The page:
Every day has brought with it a new story of terror – from the brutality and slaughter of the Nice attacks to the fatal shootings at random of nine people in Munich last weekend. Just today, a priest has been murdered in France. And on, and on, and on it goes.
But among these attacks, there seems to be a worrying pattern emerging when you look at the profiles of some – but definitely not all – of the perpetrators.
Yesterday we heard news that a young Syrian refugee blew himself up on Sunday, injuring 12 near a music festival in the southern German town of Ansbach. A few days before that in south-west Germany, a Syrian refugee armed with a machete killed a woman and injured two others. Just a week before that, a teenaged Afghan asylum-seeker injured four people after attacking them with an axe on a train in Wurzburg.
According to reports, Germany's Federal Criminal Police are following an increased number of leads on possible terrorists among asylum seekers in Germany, with a number of investigations having been launched.
Yesterday, Thomas de Maiziere, Germany's interior minister, warned against tarring all refugees with the same brush, despite these individual cases having been launched. A spokeswoman for Angela Merkel added: "Most of the terrorists who carried out attacks in recent months in Europe were not refugees."
But even if they were, we need to ask questions about why this is happening. Refugees are not intent on destroying our way of life. They have not moved to our European cities because they want to commit these acts of atrocity. A refugee is defined as a person who has been forced to leave their country to escape war, natural disaster or persecution. A refugee is a person desperately in need of our help.
The Syrian crisis has led to the most devastating human disaster of our time. Nearly 500,000 Syrians have died. Almost half the population – around 11 million – have had to leave their homes. There are five million people in camps in nearby countries. There are some 30,000 unaccompanied children living in camps in France and Kent.
As the Christian group For Refugees reminds us: "These broken people are not economic migrants chasing a better future. They are refugees from war – and would return to their homes if they could.
"Their only choice was to risk their lives by fleeing for safety and survival. Many left with only the clothes on their back and what they could carry."
When you hear the words "young Syrian refugee", you might be more likely to have negative thoughts about crime and terrorism than positive or empathetic ones about a people who are understandably broken by the things they have witnessed in their lives.
And sadly that's the fault of tabloid media that reduces whole groups of people into narrow stereotypes. But of course they are also responding to human nature. So often humans have neither the time nor the capacity nor the interest to understand the complexities of others' stories. We want to easily understand who the good guys are and who the bad guys are. Most often 'we' are the good ones and anyone who is not like us is seen as 'the other'; those we need to fear and protect ourselves from. And that is exactly why terrorist groups are able to thrive – recruiting those who feel ostracised and isolated, judged and discriminated against.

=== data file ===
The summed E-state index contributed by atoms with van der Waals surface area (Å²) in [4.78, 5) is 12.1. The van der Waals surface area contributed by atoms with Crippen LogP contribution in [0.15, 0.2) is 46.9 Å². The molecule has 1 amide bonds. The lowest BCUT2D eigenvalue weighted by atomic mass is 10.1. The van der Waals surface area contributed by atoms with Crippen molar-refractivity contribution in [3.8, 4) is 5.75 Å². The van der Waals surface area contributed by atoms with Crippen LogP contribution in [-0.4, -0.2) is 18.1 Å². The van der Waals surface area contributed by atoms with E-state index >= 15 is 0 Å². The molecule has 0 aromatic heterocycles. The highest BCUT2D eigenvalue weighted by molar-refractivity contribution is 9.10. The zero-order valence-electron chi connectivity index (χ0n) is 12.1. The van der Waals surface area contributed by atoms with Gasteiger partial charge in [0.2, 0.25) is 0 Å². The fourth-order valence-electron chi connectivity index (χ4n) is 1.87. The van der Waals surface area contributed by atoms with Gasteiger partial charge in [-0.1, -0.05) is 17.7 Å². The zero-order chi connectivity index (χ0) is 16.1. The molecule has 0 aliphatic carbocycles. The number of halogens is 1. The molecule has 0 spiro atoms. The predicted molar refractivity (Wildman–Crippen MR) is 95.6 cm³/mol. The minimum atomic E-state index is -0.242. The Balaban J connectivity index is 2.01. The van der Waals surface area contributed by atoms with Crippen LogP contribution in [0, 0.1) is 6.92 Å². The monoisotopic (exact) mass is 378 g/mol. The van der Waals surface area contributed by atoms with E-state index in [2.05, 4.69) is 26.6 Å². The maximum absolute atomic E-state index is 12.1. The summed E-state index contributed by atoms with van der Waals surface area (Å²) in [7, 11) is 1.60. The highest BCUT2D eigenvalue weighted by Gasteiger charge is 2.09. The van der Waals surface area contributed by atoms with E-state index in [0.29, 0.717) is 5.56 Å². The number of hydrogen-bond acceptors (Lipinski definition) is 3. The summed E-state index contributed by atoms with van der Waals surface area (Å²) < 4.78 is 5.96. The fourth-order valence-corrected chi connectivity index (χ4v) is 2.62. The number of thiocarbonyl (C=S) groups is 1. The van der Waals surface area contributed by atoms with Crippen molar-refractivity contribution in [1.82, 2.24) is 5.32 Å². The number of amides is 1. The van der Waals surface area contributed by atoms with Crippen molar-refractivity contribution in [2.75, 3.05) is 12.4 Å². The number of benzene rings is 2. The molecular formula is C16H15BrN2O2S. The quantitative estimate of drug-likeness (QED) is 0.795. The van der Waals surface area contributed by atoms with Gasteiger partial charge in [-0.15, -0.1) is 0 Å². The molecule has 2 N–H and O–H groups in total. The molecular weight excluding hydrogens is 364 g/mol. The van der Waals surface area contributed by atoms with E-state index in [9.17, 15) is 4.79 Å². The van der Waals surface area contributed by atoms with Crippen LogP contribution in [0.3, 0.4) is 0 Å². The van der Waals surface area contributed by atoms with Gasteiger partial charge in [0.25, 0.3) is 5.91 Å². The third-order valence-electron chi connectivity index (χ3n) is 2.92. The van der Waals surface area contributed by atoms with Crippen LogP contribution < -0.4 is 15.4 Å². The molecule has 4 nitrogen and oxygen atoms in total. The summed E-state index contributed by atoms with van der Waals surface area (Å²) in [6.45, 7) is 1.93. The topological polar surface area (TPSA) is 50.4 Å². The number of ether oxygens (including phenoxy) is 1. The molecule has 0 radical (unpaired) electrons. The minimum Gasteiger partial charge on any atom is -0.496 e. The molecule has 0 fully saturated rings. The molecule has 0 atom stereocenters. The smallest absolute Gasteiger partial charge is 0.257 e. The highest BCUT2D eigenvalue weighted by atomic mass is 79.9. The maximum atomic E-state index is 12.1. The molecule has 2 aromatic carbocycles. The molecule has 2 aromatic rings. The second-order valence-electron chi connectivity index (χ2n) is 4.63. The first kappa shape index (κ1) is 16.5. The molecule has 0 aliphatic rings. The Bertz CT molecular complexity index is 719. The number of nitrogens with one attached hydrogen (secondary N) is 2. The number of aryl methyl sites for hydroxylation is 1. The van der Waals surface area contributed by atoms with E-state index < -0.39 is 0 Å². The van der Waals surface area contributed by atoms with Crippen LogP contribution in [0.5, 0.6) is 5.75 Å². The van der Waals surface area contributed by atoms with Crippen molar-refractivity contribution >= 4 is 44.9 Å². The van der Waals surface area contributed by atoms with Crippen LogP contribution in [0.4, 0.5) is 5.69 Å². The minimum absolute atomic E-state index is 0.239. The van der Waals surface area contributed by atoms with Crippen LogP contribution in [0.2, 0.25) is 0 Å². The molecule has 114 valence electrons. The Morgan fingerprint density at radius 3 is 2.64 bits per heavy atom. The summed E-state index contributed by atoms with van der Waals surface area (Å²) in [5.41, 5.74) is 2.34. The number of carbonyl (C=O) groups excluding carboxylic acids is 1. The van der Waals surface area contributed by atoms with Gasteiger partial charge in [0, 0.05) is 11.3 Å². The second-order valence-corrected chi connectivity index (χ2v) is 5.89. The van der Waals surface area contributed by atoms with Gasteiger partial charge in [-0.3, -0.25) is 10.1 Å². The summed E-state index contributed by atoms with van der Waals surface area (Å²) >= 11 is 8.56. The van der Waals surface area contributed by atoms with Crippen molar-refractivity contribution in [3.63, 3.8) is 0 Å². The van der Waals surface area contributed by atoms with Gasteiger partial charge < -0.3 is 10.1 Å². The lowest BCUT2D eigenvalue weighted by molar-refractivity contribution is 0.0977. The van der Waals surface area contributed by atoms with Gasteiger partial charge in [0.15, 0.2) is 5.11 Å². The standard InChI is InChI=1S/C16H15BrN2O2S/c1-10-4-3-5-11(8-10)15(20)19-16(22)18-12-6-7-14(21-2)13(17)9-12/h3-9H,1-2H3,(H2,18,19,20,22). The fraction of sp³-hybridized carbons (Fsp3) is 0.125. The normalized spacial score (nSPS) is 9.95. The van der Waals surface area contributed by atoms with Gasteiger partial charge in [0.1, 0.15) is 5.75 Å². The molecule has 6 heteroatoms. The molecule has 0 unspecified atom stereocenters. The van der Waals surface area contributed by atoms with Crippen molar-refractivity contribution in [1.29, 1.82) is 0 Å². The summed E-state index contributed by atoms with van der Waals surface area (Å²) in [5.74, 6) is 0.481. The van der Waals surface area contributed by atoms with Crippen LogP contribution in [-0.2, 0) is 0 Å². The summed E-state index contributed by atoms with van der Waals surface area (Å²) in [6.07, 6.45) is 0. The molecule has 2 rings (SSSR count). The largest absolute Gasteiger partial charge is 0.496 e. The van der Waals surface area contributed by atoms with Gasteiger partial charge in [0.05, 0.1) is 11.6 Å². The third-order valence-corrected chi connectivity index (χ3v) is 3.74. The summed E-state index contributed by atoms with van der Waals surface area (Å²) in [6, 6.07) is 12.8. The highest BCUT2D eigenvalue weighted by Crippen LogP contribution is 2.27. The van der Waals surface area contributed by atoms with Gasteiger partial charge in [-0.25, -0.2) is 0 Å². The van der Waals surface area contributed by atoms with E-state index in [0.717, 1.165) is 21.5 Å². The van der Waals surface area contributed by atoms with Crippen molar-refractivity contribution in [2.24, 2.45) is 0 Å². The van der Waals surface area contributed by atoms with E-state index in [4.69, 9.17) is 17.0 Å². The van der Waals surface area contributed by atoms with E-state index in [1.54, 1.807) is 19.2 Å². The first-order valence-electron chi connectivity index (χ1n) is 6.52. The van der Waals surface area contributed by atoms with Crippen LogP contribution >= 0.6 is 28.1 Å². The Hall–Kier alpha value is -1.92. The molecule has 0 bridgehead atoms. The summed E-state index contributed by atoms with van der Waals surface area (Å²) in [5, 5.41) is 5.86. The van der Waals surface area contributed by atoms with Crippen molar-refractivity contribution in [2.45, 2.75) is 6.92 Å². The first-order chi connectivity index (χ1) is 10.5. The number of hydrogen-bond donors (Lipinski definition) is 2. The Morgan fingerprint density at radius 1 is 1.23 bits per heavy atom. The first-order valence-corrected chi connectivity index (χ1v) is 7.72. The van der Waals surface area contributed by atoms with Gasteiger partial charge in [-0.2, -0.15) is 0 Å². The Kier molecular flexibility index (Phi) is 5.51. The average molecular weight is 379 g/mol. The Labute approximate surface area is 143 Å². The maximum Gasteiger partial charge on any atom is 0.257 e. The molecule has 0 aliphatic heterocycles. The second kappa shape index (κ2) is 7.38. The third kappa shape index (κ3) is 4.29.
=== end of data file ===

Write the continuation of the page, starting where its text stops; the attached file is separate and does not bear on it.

But what must our response be as Christians to these perilous times? As hard as it may seem, our role here must not be to point the blame at whole groups of people. We can't fall for the lies, even when not doing so goes against public discourse. Our role is always to love. Even in the face of a press that tells a single story, even when we want revenge, even when it hurts more than we can bear, even we're terrified.
In the Sermon on the Mount, Jesus speaks of a world turned upside down in which we as Christ-followers are called not to live in the carnal but in the light of the way made possible through his incarnation, death and resurrection. We live in the now-and-the-not yet; the not-yet being the kingdom of God that is yet to come. That place is one of a love that makes no sense – a love that costs. That place is one of radical hospitality, of arms-wide-open welcome. Even if refugees were to blame for all acts of terror – which they are not – our response is to love anyway. To love, no matter what.
Maybe if we loved in this way, our societies might become places in which those broken by hatred and death and violence might be restored rather than ostracised even further and driven towards these unimaginable acts of brutality.
Chine McDonald is director of communications at the Evangelical Alliance. Follow her on Twitter.